Sorry I've been quiet the last few days but I've been out of town in far off Santa Fe New Mexico. Those of you who've been reading the blog for a while may recall that a few years back I went West to visit my friend Laura. She and her husband were kind enough to invite me back for a second trip, this time to see the fall colors. (My previous visit was in June.) Couldn't have come at a better time, since I've been reading a lot of Westerns and I'm maybe going to write one. This trip gave me ample opportunity to see the Real West up close.
  Plus, this trip also included a special guest star, my pal Beth, whom you may have seen commenting on various posts here. Here's the cool thing. Laura, Beth, and I have known each other Online for over a decade, but while I had met both of them in real life, the two of them had never actually come face to face, so I got to witness the meeting of two friends and it was a blast.
   This trip wasn't as heavy on the sight seeing as my first visit. We spent one day wandering the art galleries and shops of downtown Santa Fe. I mentioned a couple of times that if I ever take up painting again, I'm moving to SF. Not only does it contain amazingly inspiring vistas and a unique quality of light, but there are more galleries there than I've ever seen anywhere else.
   Beth had the awesome idea of taking the overnight train from her home in Chicago to Santa Fe and we picked her up at a small, rustic train station in the small town of Lamy. The station, with its iron ticketing cage and massive benches would have fit right into a Western movie. And get this. There's a small used book store inside the station. Now I want to take a night train somewhere.
   At the gift shop of the Governor's Palace (the only building I know of where both Robert E. Howard and I have visited) Laura and I gave in to our mania for reference books. Laura got more books than me, but I got some great ones, including what is considered the definitive book on Billy the Kid and The Lincoln County War.
   Highlights of our day of actual sightseeing included a visit to the home of Kit Carson and a surprise trip to the Rio Grande Gorge Bridge, a vertigo inducing span of epic proportions, We walked out into the middle of it and though I have no fear of heights, I must say it was a loooong way down. We also visited an ancient church in Taos, which is older than Atlanta. An amazing place.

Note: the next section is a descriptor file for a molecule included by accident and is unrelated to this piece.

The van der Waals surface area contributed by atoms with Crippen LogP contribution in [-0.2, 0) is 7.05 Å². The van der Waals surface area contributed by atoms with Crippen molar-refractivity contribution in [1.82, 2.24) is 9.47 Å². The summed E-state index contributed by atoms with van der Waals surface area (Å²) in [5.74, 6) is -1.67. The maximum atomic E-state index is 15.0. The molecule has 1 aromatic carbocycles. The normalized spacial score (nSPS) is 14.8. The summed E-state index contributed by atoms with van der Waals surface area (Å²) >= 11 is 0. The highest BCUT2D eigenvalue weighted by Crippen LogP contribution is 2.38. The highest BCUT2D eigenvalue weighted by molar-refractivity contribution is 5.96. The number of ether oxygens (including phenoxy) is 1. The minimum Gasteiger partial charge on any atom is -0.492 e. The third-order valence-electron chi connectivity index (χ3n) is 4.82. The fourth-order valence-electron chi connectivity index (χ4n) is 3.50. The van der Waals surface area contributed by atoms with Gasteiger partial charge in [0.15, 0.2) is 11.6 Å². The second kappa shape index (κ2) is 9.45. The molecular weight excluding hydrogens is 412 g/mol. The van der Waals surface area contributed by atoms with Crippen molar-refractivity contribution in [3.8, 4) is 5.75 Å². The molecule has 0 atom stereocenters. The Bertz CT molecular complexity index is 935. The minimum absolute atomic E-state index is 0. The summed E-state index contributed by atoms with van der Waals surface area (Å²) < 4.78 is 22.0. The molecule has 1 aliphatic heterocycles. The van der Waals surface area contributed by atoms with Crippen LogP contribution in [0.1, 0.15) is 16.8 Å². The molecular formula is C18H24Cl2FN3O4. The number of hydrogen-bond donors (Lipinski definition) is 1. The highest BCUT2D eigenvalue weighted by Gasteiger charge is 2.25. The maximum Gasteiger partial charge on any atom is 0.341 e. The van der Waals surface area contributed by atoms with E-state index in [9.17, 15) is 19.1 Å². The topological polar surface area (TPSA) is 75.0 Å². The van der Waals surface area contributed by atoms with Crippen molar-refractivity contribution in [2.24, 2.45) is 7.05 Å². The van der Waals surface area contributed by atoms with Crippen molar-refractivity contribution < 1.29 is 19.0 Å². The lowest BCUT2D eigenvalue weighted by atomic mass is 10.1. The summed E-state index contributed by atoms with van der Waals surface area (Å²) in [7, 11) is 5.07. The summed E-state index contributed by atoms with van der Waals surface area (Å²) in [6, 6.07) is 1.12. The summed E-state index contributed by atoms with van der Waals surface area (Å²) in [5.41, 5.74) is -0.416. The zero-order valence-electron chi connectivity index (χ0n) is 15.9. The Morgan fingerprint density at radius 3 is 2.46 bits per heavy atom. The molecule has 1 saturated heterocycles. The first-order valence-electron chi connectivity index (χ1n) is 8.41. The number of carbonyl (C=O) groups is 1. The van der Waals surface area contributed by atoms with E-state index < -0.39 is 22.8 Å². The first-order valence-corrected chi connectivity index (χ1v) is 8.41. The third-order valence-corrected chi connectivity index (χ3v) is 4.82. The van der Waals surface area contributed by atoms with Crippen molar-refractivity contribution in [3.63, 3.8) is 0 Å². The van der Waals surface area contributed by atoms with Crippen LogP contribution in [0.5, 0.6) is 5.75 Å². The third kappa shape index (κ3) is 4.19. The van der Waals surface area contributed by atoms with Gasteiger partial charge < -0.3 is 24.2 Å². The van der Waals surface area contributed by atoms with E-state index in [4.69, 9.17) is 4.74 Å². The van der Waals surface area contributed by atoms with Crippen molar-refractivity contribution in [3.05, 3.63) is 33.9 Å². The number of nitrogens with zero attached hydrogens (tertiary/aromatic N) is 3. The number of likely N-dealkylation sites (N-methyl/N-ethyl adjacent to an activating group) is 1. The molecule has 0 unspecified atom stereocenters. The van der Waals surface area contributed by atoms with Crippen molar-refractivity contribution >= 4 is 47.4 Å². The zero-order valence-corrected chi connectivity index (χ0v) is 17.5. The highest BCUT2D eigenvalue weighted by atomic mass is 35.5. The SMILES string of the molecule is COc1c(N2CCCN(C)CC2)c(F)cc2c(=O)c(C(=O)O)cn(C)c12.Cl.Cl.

Since all three of us are writers, we spent a lot of time talking writing and just hanging out. Laura and her husband David took us to some wonderful restaurants and I got to meet Laura's parents, who are just terrific people.
   Western wise I got to see sagebrush and Ponderosa pines up close, as well as many other examples of other New Mexican plants. Plus a big helping of buttes, mesas, arroyos, dry washes and all those things Western writers like.
   All and all it was a great trip and I hope to go back again. I did hit a slight snag getting home, but I'll blog more about that later. For now it's back to real life.

Tuesday, October 02, 2012

Writing Report

   Finished the final edits on Blind Shadows last weekend and sent those off to Miskatonic Books. It's October so I'm in the mood to write something creepy. Haven't quite got a handle on the plot for the Lovecraftian story I was messing with Sunday morning so I've turned back to my Sword & Sorcery horror yarn, The Dead Abide, which I stopped work on to write the novel Congregations of the Dead.
   I had left off right before a major scary scene, so I wrote that tonight. Managed to creep myself out just a bit, which is always a good sign.
   Had a couple of problems with my Weird Western, The Devil You Don't know, so I've put it aside for a rethink. I try to have several projects in the works because if one goes 'cold' I can switch to another. Often the break solves whatever problem I was having.

Conan the Geriatric

   A recent news clip mentioned that Arnold Schwarzenegger had shown some interest in playing Conan again. Now we know what I think of the first two films, Conan the Barbarian and Conan the Destroyer, so obviously I have little to no interest in seeing Arnie return as Conan. However there's been some discussion on whether or not he even could, given his age and the current state of his physique.
   Being a weightlifter, and knowing a bunch of other weightlifters, my answer would be yes, as long as it's understood that he's playing an older version of the Cimmerian and people don't expect him to go shirtless for the whole film.  Arnold is 63 and he's not ever going to be in the shape he was for the first two movies. Gravity affects us all. However, he could get in good enough shape to play the older King Conan if he's willing to put in the time and work. Sylvester Stallone, who's about the same age as Arnie, has shown that a man of that age can still be cut and ripped, and so have many other weightlifters and bodybuilders. In fact Arnie ought to train with Stallone for a while.
   I'd suggest that they put Arnold into a costume much like the one that he wore in Red Sonja. Trousers and a sleeveless tunic. he could certainly get bulked up enough to make that work.
   Not that I think anyone in his or her right mind would actually fund a Conan movie after last year's flop, and again not that I ever want to see Arnie in the role again. But yeah, I think he could do it.

Monday, October 01, 2012

The Long Black Train Redux

   Okay, Heath Lowrance's horror/Western The Long Black Train, which I keep raving about, is available again for free on Kindle until October 3rd. Seriously, if you haven't given this one a shot, go download it now. Highly recommended.